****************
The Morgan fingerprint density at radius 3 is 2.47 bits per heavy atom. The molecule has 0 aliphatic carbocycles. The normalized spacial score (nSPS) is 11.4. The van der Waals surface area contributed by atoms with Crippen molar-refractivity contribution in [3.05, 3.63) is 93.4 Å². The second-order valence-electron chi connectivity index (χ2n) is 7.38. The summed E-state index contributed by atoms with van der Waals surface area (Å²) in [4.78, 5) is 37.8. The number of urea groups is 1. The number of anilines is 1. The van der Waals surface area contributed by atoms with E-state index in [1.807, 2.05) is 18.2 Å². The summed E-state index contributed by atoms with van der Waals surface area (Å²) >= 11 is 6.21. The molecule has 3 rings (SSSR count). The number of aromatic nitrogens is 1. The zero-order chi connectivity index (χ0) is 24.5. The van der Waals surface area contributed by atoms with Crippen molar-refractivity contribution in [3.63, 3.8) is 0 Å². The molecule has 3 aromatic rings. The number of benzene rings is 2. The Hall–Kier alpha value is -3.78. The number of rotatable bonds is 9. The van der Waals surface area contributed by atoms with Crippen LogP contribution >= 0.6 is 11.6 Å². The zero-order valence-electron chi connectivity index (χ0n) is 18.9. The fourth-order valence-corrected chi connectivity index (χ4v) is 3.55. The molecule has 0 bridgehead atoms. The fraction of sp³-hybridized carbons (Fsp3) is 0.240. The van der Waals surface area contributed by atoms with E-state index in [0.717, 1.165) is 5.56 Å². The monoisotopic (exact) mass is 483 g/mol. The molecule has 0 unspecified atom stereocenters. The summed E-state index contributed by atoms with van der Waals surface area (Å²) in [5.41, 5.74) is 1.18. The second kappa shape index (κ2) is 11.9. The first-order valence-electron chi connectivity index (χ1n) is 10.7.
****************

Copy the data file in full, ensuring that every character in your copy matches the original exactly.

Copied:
The Morgan fingerprint density at radius 3 is 2.47 bits per heavy atom. The molecule has 0 aliphatic carbocycles. The normalized spacial score (nSPS) is 11.4. The van der Waals surface area contributed by atoms with Crippen molar-refractivity contribution in [3.05, 3.63) is 93.4 Å². The second-order valence-electron chi connectivity index (χ2n) is 7.38. The summed E-state index contributed by atoms with van der Waals surface area (Å²) in [4.78, 5) is 37.8. The number of urea groups is 1. The number of anilines is 1. The van der Waals surface area contributed by atoms with E-state index in [1.807, 2.05) is 18.2 Å². The summed E-state index contributed by atoms with van der Waals surface area (Å²) >= 11 is 6.21. The molecule has 3 rings (SSSR count). The number of aromatic nitrogens is 1. The zero-order chi connectivity index (χ0) is 24.5. The van der Waals surface area contributed by atoms with Crippen molar-refractivity contribution in [3.63, 3.8) is 0 Å². The molecule has 3 aromatic rings. The number of benzene rings is 2. The Hall–Kier alpha value is -3.78. The number of rotatable bonds is 9. The van der Waals surface area contributed by atoms with Crippen LogP contribution >= 0.6 is 11.6 Å². The zero-order valence-electron chi connectivity index (χ0n) is 18.9. The fourth-order valence-corrected chi connectivity index (χ4v) is 3.55. The molecule has 0 bridgehead atoms. The fraction of sp³-hybridized carbons (Fsp3) is 0.240. The van der Waals surface area contributed by atoms with E-state index in [0.717, 1.165) is 5.56 Å². The monoisotopic (exact) mass is 483 g/mol. The molecule has 0 unspecified atom stereocenters. The summed E-state index contributed by atoms with van der Waals surface area (Å²) in [5.41, 5.74) is 1.18. The second kappa shape index (κ2) is 11.9. The first-order valence-electron chi connectivity index (χ1n) is 10.7.